However, for those interested in pursuing more of a natural course of action, here are six natural ways to fight depression.
1. Eat An Anti-Inflammatory Diet
Due to the links between inflammation and mental health, along with recommending you eat a balanced diet, I recommend you also focus on adding more anti-inflammatory foods.
Turmeric is a tried and true option that you can add as a spice to your foods, or you can whip up in a hot cup of golden tea.
Surprise, surprise: leafy greens are also on the list of anti-inflammatory foods…so nosh away on that kale, spinach or some collard greens.
There are several fatty foods that qualify for this list, too: olive oil, almonds and walnuts, and fish such as salmon, tuna, sardines and mackerel.
For snacks, fruits such as cherries, oranges, blueberries or strawberries will help to keep down the inflammation.
2. Encourage Friendly Bacterial Growth
As discussed above, the condition of your microbiome can have an impact on your mental health, and are often called ‘psychobiotics’ to reflect that connection.
To increase the probiotics you’re consuming, look to kimchi, kefir, yogurt, kombucha, and sauerkraut, as these will help reduce inflammation.
As well, consider prebiotics, which are helpful in nurturing good bacteria; these include garlic, onions, leeks, dandelion greens, and Jerusalem artichokes.
3. Get Some Exercise
Exercise helps your whole cardiovascular system, but it also soothes your soul.
When you’re feeling blue, the best thing you can do is fit in a yoga class, a high intensity workout or a walk.
Exercise reduces cortisol levels and increases serotonin – this serves to reduce stress levels and lift your mood.
Joining others in a workout or dropping in at a neighbourhood gym will also get you out of the house and connected with people, which are both important steps for people suffering from major depressive disorder.
4. Address Any Nutrient Deficiencies
Once again, a blood test can tell us a lot about what you might be missing that could be contributing to the severity of your mood imbalances.
Zinc is an excellent example, because it supports enzyme-enabled reactions, the development of neurological networks and communication.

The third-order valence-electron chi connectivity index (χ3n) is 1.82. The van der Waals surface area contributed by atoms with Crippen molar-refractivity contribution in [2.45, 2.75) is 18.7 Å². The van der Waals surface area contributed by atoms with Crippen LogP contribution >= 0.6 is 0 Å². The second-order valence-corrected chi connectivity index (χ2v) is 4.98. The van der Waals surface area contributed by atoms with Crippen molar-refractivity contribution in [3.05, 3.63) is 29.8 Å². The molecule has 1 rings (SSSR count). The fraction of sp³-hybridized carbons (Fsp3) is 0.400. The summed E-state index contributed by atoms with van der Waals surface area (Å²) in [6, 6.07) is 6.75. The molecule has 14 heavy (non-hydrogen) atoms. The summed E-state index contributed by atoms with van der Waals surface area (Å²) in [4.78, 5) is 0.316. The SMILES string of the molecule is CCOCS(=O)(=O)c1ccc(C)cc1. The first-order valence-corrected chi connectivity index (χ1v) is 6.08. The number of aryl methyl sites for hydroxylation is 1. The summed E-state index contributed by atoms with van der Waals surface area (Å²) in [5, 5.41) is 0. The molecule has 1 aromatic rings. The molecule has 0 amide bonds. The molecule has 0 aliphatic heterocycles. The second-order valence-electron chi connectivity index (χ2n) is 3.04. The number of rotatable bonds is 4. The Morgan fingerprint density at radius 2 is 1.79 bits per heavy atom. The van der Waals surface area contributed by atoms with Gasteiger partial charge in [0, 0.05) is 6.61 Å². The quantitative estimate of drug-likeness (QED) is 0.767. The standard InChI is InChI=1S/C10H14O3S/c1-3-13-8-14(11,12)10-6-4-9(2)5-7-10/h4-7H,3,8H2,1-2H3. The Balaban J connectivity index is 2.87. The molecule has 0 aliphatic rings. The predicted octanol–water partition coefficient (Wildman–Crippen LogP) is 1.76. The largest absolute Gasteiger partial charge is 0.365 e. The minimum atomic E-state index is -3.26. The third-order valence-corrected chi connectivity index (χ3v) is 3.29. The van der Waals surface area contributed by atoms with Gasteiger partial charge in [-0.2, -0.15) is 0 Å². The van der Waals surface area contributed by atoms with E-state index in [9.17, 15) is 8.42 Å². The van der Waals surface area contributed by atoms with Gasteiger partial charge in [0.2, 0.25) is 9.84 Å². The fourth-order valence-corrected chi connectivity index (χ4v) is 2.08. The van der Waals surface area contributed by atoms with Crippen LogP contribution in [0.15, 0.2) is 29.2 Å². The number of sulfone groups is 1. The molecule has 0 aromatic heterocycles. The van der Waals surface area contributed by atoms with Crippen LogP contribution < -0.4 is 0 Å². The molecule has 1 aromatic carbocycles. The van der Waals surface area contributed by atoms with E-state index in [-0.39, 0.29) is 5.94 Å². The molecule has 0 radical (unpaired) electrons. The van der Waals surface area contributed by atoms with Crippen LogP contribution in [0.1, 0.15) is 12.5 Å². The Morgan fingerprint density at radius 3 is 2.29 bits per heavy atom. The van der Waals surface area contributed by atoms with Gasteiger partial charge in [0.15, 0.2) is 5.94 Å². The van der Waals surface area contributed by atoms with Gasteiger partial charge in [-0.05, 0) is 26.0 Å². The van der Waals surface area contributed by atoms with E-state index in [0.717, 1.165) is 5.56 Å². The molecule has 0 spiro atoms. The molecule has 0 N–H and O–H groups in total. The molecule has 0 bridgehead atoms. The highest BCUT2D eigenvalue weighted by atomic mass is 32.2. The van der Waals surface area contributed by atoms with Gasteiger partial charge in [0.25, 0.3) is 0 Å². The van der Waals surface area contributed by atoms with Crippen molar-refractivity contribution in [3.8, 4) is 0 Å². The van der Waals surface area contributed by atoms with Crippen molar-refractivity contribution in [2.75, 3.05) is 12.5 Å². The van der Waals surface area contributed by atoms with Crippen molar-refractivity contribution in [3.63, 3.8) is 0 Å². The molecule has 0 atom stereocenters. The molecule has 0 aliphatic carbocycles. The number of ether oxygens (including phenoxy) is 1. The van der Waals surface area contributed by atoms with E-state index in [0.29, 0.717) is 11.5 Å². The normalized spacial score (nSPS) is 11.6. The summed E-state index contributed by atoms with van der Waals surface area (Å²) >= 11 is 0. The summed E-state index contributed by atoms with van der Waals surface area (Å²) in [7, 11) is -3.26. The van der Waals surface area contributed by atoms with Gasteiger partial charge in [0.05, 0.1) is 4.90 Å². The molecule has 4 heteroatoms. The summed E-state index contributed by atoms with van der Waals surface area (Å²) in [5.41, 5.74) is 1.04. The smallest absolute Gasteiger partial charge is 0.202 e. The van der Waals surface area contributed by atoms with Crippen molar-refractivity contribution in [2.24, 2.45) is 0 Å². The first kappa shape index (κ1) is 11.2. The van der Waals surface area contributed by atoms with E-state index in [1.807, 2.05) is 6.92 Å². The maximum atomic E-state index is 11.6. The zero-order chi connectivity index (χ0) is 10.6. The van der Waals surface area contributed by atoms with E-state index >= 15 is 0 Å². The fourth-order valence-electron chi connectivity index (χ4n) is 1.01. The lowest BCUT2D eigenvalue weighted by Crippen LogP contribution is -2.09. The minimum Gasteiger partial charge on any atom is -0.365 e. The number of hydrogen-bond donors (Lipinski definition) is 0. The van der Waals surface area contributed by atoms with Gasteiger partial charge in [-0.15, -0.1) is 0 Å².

Another vitamin to check on is B12, which is often referred to as the ‘energy vitamin.’
Some of the symptoms of B12 deficiency are the same as depression, so it can be hard to tell where one ends and the other begins.
However, because it helps with symptoms such as fatigue, confusion, weakness and difficulty concentrating, it can be leveraged to alleviate those symptoms of depression.
Vitamin D deficiency has also been connected with depression. Speaking of which…
5. Supplement With Vitamin D
Vitamin D has been a go-to for many years for both infants who can’t go in the sun, as well as adults who suffer from seasonal affective disorder.
Vitamin D is associated with sunshine, and during the winter or a particularly grey stretch of time, people often feel lethargic, irritable and moody.
These symptoms are similar to depression, so you may need to take vitamin D more regularly, but after a short while, you should feel some alleviation of your symptoms.
6. Supplement With Omega-3
Although more studies are needed, the links to omega-3 helping with depression are generally accepted, and research so far shows improvement in symptoms when omega-3 is supplemented for approximately 8 weeks.
You can either take this fatty acid as a capsule, or you can incorporate more enriched eggs or orange juice, ground flax, and fish into your diet.
Contact The Mindful Healing Clinic
As a naturopathic doctor, I see many people who suffer from depression and anxiety, and who are finding it hard to get the support they need through conventional medicine channels.
One of the great features of an ND is that we spend more time with our patients than a family doctor, so we’re able to identify possible triggers to conditions and symptoms to offer treatment foryour individual case.
If you feel like you suffer from any of the symptoms above, I encourage you to call now to book your free assessment with me, and let me help you with a healing plan for your pain.
Until next time,
Dr. Maria Cavallazzi, N.D